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The gizmo: Mitsubishi High Definition projection TVs with “NetCommand,” $4,299 and up. Coming this fall from Mitsubishi Digital Electronics America. www.mitsubishi.com

The shape of tv to come: The transition from analog to digital television is not just about producing clearer widescreen pictures and crisper, multi-channel sound from high-definition broadcasts.

Blessed with hefty computer processing power, the new generation of digital TVs also has the potential to serve as the master control center for a houseful of electronic products — entertainment and otherwise. First to fill the bill is a new generation of Mitsubishi big-screen, high-definition TVs, which will start arriving on retail floors this fall.

Home control vision: Mitsubishi is calling its television’s appliance control capability NetCommand. Working with a simple on-screen menu and wireless remote control, you’ll be able to click on the picture icon of the component you want to operate — say, a DVD player — and NetCommand will do the rest. The control system won’t just turn on the player and start a disc spinning. It will also switch the inputs on your Mitsubishi TV and surround-sound audio system to the proper settings.

Someday soon, NetCommand may also dim the lights, turn up the air conditioning, tell the answering machine to pick up on the first ring and start the popcorn cooking in the microwave.

Underneath the hood: NetCommand is the sum of several communications technologies which product developers are getting behind, both to ease the connection and operation of their electronic gear, and to secure digitized data against unauthorized use or copying.

One element already familiar to some technophiles is the two-way digital communications standard known formally as the “IEEE-1394” format, or more easily digested, as “firewire” or “I-Link.” Currently being used by digital camcorder owners to easily transfer digital images to computers, firewire eliminates the mess of wires we currently need to connect one piece of electronic gear to another. Instead, a single wire is linked (or “daisy chained”) from one component to the next — to carry both programming and communications data in one or two directions simultaneously. In this new order, just the first (or last) component in line gets connected to the head-end terminal — to one of Mitsubishi’s smart TV sets.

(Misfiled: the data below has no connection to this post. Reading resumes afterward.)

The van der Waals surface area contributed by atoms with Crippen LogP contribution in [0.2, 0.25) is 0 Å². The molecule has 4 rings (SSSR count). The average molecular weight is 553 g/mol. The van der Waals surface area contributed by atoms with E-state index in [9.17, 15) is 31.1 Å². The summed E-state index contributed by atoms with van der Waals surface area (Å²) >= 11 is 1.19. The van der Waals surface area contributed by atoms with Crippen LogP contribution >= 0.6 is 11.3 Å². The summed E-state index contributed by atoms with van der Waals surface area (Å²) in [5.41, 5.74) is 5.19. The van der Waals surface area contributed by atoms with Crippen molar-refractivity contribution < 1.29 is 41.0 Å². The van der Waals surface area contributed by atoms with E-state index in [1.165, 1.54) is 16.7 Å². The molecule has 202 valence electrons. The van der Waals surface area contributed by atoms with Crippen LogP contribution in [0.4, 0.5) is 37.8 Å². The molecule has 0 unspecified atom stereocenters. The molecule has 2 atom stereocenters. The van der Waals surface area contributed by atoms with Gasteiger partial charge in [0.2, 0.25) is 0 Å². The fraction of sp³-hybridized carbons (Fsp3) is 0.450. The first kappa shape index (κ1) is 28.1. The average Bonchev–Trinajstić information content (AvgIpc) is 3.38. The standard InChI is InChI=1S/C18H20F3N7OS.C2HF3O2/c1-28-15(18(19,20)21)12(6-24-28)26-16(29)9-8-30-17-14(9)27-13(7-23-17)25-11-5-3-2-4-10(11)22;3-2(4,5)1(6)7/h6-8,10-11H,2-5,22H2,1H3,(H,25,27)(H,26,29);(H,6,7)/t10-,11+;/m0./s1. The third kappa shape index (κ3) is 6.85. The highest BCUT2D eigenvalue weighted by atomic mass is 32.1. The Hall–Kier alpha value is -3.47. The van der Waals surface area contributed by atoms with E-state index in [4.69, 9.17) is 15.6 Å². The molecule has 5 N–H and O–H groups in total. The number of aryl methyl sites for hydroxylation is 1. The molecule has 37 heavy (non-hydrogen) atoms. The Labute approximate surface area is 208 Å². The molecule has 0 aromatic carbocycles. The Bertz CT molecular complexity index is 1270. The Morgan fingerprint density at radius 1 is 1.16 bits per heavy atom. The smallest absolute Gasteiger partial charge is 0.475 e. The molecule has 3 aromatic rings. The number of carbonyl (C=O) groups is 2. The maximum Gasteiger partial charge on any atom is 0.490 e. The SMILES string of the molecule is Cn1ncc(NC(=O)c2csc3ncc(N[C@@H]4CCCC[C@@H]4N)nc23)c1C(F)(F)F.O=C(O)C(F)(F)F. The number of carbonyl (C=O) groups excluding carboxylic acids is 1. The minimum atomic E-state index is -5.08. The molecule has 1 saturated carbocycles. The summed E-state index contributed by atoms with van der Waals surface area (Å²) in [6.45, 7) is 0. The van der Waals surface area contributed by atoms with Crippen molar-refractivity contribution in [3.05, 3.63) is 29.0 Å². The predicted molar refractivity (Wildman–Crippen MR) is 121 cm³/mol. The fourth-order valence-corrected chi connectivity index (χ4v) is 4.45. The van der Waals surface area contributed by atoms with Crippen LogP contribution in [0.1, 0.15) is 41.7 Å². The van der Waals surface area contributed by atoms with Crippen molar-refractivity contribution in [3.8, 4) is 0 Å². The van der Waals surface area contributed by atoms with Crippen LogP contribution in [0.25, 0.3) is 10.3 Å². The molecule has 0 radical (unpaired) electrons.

Better still, when it is newly connected into this network, each firewire-ready component automatically announces itself to all the others, in the “plug and play” fashion of current computer products.

Sweet and sour: NetCommand also is equipped for a more sophisticated dialogue between digital components using the language of HAVi — Home Audio Video interface. And it has the brain power to issue commands to current-generation analog components, too, so none of your audio/video gear needs to be “orphaned” in the new digital age.

There’s one pill that some people are going to find hard to swallow. The Mitsubishi NetCommand system also protects the rights of program developers by including the so-called “5C” copy protection scheme — named that because five major corporations helped develop it — Intel, IBM, Apple, Matsushita and Toshiba.

5C lets a program supplier pre-code a film, concert or TV show so that it can be copied once, never or as many times as the consumer desires. It also can instruct a recording to self-destruct after a day, a week or a month.

Digital vcrs, too: Without the inclusion of 5C, says Mitsubishi executive Bob Perry, the company would not also be readying its first NetCommand accessory product for its new televisions — namely, a high-definition, digital D-VHS video recorder, the HS-HD2000U, also due out this fall at $1,049. Connecting to the HDTV sets via a firewire link (natch), this digital VCR will allow users to perfectly copy up to two hours of high-def programming on a new variety of VHS tape. Owners will also be able to use the same deck and Mits TV to make conventional VHS and S-VHS recordings, even of high-definition broadcasts, to share with their less fortunate friends.

Set point: Five Mitsubishi rear-projection televisions, all with widescreen picture shape and all with built-in high-definition TV receivers, will offer NetCommand software and connectivity this fall.

Among them are the 55-inch WS-55898 ($4,299) and WS-55909 (price to be announced), the 65-inch WS-75898 ($5,299) and WS-65909 (TBA) and the 73-inch WS-73909 ($10,499). While the televisions are hardly inexpensive, Mitsubishi’s Perry cheerfully suggests that “you can buy a custom-installed audio/video control system today for $5,000. So we’re basically giving you the set for free.”

Copyright © 2001 Philadelphia Daily News. Distributed by Knight Ridder /Tribune Information Services. All rights reserved. This material may not be published, broadcast, rewritten, or redistributed.

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